Buying a Vacation Home as an Investment: Fun, Sun, and Income?

Buying a Vacation Home as an Investment: Fun, Sun, and Income?

2 min read
Mark Purtell Read More

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I’ve heard it a million times, heck, I’ve even said it myself, “I am going to buy a house on a beach, and rent it out when I don’t want to use it.  I get to go on vacation and tenants pay for it.  Business combined in perfect unity with pleasure.”

Here is the musical version of what you may envision your vacations will look like:

Slow down there Jimmy Buffet, before you pull the trigger on your home away from home, let us run through the numbers as well as the qualitative factors that go into buying a rental/ vacation home.

The Math Behind A Vacation Home

Gross Income (Less Vacancy)

Be realistic here; often vacation homes rent on weekly or monthly terms and are very seasonal, this means you will experience a much higher vacancy rate than a typical apartment with a one-year lease.

-Commission/Management Fees

As with vacancies, you will need to account for higher rates of commissions since you will most likely have high turnover.

-Repairs/Supplies/Maintenance/Furniture

Due to the high turnover, as well as you being an out-of-state-landlord, don’t count on something as simple as a leaky faucet to be equal to the cost of the parts to fix it.  You will need to pay for a repairman to go to the unit and fix the faucet.  Don’t underestimate repair costs or assume that all tenants will be as handy as you.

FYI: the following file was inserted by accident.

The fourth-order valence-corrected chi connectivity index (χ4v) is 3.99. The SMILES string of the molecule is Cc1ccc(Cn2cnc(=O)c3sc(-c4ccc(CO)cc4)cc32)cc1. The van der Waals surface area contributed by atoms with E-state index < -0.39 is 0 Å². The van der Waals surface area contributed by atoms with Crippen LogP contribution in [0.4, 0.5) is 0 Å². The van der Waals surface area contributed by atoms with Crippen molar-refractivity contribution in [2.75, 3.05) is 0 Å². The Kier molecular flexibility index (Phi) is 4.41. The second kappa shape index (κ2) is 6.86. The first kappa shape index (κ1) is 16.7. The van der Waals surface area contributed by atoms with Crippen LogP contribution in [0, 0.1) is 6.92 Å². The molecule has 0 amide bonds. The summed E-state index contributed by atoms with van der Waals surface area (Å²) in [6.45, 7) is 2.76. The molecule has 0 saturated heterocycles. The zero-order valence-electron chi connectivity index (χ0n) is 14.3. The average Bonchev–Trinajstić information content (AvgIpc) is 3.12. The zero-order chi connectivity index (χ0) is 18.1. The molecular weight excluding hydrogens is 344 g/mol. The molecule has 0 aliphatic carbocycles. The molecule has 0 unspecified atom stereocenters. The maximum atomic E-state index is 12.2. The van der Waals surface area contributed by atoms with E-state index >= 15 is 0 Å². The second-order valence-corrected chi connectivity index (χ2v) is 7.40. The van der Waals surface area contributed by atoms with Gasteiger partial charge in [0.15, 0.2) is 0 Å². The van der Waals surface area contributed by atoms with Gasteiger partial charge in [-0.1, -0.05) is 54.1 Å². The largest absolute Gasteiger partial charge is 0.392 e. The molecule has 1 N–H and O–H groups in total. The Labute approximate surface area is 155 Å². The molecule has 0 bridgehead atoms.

Keep in mind that you will also need to furnish your unit, which will result in higher overhead costs as the furniture will wear out more often that if you were using the unit exclusively by yourself.

– Taxes/Utilities/Insurance/Other

These expenses will be very similar to if you were an in-state landlord.

When you sit down and run the numbers, does it still look like a pretty picture of palm trees and margaritas?  Will this unit cost you money out of your pocket every year?  Take the bottom line figure and divide it by how many nights you will be using the unit, compare this cost to what it would cost to rent a similar unit in the same complex.

Questions to Ask Yourself Before buying a Vacation Home

I hear a lot of people want to buy these vacation/rental homes so they can retire there when the place is paid off.  In the mean time, they convince themselves that they are “locking” in today’s prices for future gain.  I don’t know about you, but often times, I don’t know what I’m doing on my weekends.  Forget peering into the year 2030 and ask me what state I will be living in.  My point is that life happens and it is extremely hard to predict where you will be in the future.  Think back to where you were in your life ten years ago, did you expect to be in your current situation a decade ago?

Is buying a vacation/rental home the highest and best use of your investable dollars?  Would you be getting better return with your money elsewhere?

Do you want to lock your vacation time into this rental for the rest of your life?  That trip to the Smokies, skiing in CO, relaxing on a beach in Hawaii?  Consider those trips on hold because you will have a sense of obligation to go to your vacation/rental unit.

This article is not to say that you shouldn’t buy a vacation home.  Just don’t buy on the grounds that you will be renting it out part of the year to justify your purchase.

Anyone have similar thoughts on this topic?  Disagree?  Leave me a comment.

If you have suggestions for topics you want me to cover in future articles, please let me know.

Thanks for reading.

Photo: laszlo-photo